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The Flu Fighters

Vaccine, health care professionals ready for season

October 3, 2010
By RODNEY MINOR, The Leader-Herald

It's that time of year again, when people start getting their flu shots.

Unlike last flu season, most people will not need to get two flu vaccines to protect themselves from swine and seasonal flu.

Fulton County Public Health Director Denise Frederick said the only reason H1N1, or swine flu, was not included in the seasonal flu shot last year was because it appeared too late for the Centers for Disease Control and Prevention to include.

Article Photos

The Leader-Herald/Bill Trojan

Nurse Sally Clemente, left, employee health
infection control coordinator at Nathan Littauer Hospital in Gloversville, gives hospital employee Brittany Stewart a flu shot at the hospital on Thursday.

This year, the seasonal flu vaccination will protect people from three strains of the flu - swine flu, an H3N1 virus and an influenza B virus.

"There is just one shot needed this year," Frederick said.

Last flu season, there was concern about the availability of the vaccine for swine flu. That led to certain groups of people - such as children and pregnant women - taking priority in getting the shot.

Frederick said as of Wednesday, the CDC was not expecting any shortage of the flu vaccine and it is not necessary to prioritize who gets the shot first.

The CDC also is recommending all people over six months of age get the flu shot.

Frederick said that has not normally been the recommendation in previous years. In many cases, just high-risk groups were suggested to get the flu shot.

However last year, the swine flu hit many groups that were not considered high risk.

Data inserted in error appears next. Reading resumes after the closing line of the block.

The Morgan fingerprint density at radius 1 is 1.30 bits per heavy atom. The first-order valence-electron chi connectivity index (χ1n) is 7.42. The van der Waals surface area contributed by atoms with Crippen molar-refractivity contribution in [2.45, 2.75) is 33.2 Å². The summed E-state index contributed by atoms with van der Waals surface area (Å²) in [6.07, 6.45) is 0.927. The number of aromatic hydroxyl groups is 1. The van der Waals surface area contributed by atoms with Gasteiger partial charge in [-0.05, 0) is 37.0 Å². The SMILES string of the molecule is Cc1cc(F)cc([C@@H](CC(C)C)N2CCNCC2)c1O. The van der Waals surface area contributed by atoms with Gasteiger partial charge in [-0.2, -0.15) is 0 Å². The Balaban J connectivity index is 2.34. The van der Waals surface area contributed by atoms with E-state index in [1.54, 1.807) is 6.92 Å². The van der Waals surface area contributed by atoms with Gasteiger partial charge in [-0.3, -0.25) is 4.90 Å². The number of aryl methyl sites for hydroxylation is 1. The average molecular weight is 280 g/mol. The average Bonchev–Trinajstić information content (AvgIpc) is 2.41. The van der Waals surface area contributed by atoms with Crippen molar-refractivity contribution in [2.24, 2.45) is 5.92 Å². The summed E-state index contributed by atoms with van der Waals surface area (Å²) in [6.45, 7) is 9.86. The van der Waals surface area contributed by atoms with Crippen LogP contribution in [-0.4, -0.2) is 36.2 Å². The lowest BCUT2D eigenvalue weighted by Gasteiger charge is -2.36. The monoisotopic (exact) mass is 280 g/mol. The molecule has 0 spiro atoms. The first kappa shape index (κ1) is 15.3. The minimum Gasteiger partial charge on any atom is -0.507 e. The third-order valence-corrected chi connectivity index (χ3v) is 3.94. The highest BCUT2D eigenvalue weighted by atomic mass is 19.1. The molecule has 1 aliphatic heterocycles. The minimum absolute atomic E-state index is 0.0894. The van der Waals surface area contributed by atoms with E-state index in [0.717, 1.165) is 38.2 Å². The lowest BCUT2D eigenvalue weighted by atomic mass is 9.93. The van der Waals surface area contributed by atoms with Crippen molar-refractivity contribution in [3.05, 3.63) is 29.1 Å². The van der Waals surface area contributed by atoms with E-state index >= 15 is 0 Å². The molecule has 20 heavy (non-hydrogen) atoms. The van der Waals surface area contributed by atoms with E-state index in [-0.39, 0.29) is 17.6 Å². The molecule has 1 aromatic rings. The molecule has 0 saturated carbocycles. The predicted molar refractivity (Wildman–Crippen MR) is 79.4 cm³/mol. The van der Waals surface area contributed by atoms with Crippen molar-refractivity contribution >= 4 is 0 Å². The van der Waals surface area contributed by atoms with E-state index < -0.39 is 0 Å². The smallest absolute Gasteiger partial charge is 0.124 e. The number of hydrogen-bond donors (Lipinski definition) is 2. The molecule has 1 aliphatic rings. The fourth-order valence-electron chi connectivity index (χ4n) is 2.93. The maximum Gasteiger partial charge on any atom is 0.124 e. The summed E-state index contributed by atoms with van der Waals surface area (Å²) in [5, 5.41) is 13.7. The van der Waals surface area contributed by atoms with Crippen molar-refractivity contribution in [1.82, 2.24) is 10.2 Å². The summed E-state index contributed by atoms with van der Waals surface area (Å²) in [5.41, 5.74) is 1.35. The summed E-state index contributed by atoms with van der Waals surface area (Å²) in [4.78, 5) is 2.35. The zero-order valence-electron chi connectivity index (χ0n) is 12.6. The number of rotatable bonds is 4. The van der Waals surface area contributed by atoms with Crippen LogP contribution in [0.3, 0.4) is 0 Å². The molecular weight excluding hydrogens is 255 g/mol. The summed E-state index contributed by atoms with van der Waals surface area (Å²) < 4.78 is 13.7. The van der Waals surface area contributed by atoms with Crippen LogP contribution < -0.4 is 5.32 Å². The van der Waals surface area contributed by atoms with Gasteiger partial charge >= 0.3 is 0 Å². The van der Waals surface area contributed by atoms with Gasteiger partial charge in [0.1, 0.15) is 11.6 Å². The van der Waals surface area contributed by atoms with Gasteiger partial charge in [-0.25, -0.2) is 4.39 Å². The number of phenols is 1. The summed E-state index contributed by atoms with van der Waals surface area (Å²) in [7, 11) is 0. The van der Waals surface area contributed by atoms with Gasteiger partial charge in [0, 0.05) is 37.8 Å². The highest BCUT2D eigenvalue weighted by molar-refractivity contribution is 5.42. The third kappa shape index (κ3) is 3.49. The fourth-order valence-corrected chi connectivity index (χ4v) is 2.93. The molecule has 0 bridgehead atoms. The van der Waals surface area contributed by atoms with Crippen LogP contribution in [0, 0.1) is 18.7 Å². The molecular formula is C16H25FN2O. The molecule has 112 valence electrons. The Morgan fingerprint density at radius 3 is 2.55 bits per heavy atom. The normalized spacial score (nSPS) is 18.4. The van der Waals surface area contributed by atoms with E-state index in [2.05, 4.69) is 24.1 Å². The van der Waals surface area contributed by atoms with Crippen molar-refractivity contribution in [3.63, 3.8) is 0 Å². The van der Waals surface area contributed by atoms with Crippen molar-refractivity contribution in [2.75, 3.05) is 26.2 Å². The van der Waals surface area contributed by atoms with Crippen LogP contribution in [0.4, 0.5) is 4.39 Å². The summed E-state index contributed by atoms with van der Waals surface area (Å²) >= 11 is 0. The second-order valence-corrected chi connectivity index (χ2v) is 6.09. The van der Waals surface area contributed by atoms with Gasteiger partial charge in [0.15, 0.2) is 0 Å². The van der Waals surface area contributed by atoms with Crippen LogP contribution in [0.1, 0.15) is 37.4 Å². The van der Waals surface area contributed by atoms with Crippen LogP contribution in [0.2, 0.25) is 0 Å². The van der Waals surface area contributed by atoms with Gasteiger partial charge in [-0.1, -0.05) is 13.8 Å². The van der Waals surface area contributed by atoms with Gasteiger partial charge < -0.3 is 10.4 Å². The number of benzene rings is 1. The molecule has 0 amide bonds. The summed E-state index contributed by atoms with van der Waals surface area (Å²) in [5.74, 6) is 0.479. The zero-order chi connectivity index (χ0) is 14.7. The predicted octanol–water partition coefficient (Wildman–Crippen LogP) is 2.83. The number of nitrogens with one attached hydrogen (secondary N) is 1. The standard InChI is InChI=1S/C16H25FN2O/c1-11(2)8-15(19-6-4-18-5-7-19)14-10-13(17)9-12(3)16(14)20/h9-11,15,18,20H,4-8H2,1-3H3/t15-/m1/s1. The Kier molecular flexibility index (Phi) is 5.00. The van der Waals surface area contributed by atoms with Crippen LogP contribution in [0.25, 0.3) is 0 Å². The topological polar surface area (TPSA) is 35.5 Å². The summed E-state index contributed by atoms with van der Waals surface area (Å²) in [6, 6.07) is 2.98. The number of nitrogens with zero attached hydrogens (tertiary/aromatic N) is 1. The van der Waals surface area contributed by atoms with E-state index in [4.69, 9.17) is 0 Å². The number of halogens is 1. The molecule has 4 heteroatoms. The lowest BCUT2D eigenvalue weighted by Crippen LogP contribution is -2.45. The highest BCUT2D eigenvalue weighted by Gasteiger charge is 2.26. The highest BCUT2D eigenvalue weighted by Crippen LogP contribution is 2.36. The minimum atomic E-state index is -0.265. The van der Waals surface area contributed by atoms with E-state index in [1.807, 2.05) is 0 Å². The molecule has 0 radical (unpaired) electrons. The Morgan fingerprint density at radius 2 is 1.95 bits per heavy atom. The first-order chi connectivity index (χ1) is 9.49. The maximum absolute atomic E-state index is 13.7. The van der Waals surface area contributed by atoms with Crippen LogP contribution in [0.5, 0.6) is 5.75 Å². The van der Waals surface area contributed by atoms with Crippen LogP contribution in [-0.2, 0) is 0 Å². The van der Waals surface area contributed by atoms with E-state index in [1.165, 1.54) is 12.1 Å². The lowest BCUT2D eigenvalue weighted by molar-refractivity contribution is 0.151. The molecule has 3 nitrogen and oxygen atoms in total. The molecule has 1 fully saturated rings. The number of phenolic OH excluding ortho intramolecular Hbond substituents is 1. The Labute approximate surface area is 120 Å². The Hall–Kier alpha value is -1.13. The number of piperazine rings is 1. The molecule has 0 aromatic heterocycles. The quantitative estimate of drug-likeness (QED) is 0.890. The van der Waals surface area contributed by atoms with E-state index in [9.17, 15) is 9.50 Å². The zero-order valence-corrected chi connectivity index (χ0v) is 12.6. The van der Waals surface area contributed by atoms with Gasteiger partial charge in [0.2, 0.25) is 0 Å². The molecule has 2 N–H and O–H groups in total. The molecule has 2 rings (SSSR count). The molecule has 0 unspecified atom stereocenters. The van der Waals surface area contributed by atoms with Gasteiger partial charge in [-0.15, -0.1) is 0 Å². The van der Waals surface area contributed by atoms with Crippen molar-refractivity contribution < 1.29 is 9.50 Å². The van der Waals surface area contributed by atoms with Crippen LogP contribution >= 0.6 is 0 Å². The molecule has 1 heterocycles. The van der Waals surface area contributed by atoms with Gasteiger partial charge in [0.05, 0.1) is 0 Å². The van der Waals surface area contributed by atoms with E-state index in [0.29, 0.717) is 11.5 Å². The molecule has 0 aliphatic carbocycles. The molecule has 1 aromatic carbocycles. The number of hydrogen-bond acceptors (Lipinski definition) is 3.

"As we learned last year, you can't always predict how the flu will affect certain groups," Frederick said.

Dr. Arun Nandi, emergency room director for St. Mary's Hospital in?Amsterdam, underscored the importance of getting the flu vaccine by noting that while the swine flu pandemic is over, that does not mean isolated cases of the disease will be absent.

Nurse Sally Clemente, employee health infection control coordinator at Nathan Littauer Hospital, said Thursday about 300 hospital employees had been vaccinated for the flu in two days.

She said many employees have come to her ahead of time this year to ask about getting vaccinated.

The CDC is recommending people get the flu vaccine as early as possible.

Frederick said that also relates to last flu season, when officials saw it get an early start compared to previous years.

Clemente said the hospital is required to ask if patients have had the flu shot and if they would like to get one. If the patient meets the required criteria, they can receive the flu vaccination on the day they are discharged.

Both Frederick and Clemente said a person does not necessarily have to talk to their doctor before getting a flu shot. If a person is visiting their doctor, Frederick said, they should probably inquire about getting a flu shot.

Clemente said it is possible some people had swine flu last year and were not aware of it. While many people had a fever after getting swine flu, some did not.

Irregardless, even if people had swine flu last year or got the vaccine for it, they should also get it this year, she said.

Frederick said as of Wednesday, no flu cases had been reported in the area. However, she said, it was still very early in the flu season.

Nandi said the most important thing people can do is to take simple precautions, such as remembering to wash their hands and staying home if they get sick.

He also said when people get sick, it is important for them to remember they can receive help from a doctor.

Clemente said Nathan Littauer Hospital will provide flu shots right through flu season until April 1.

The Fulton County Public Health department has scheduled its clinic for Oct. 25 to 29.

Nandi suggested people visit the CDC website?- www.cdc.gov - for more information.

 
 

 

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